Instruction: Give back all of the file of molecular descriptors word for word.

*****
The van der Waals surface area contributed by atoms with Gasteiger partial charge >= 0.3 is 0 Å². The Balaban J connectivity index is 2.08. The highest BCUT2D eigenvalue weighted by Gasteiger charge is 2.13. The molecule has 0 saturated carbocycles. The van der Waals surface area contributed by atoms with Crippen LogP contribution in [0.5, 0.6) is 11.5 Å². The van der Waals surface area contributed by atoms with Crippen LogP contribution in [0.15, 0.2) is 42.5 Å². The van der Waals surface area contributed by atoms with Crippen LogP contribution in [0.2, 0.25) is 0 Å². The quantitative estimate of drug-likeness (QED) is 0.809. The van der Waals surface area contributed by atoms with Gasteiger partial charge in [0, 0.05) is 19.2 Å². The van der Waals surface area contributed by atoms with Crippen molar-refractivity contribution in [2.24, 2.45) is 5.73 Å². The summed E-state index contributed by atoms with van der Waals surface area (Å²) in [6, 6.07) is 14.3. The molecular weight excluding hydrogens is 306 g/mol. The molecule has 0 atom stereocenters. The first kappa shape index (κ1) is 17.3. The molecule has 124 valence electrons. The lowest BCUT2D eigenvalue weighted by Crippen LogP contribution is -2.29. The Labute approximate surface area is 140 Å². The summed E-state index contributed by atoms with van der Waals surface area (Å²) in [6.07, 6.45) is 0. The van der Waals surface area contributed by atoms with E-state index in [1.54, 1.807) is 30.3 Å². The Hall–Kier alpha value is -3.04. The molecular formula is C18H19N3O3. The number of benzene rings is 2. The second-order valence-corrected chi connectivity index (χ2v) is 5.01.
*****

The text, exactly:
The van der Waals surface area contributed by atoms with Gasteiger partial charge >= 0.3 is 0 Å². The Balaban J connectivity index is 2.08. The highest BCUT2D eigenvalue weighted by Gasteiger charge is 2.13. The molecule has 0 saturated carbocycles. The van der Waals surface area contributed by atoms with Crippen LogP contribution in [0.5, 0.6) is 11.5 Å². The van der Waals surface area contributed by atoms with Crippen LogP contribution in [0.15, 0.2) is 42.5 Å². The van der Waals surface area contributed by atoms with Crippen LogP contribution in [0.2, 0.25) is 0 Å². The quantitative estimate of drug-likeness (QED) is 0.809. The van der Waals surface area contributed by atoms with Gasteiger partial charge in [0, 0.05) is 19.2 Å². The van der Waals surface area contributed by atoms with Crippen molar-refractivity contribution in [2.24, 2.45) is 5.73 Å². The summed E-state index contributed by atoms with van der Waals surface area (Å²) in [6, 6.07) is 14.3. The molecular weight excluding hydrogens is 306 g/mol. The molecule has 0 atom stereocenters. The first kappa shape index (κ1) is 17.3. The molecule has 124 valence electrons. The lowest BCUT2D eigenvalue weighted by Crippen LogP contribution is -2.29. The Labute approximate surface area is 140 Å². The summed E-state index contributed by atoms with van der Waals surface area (Å²) in [6.07, 6.45) is 0. The van der Waals surface area contributed by atoms with E-state index in [1.54, 1.807) is 30.3 Å². The Hall–Kier alpha value is -3.04. The molecular formula is C18H19N3O3. The number of benzene rings is 2. The second-order valence-corrected chi connectivity index (χ2v) is 5.01.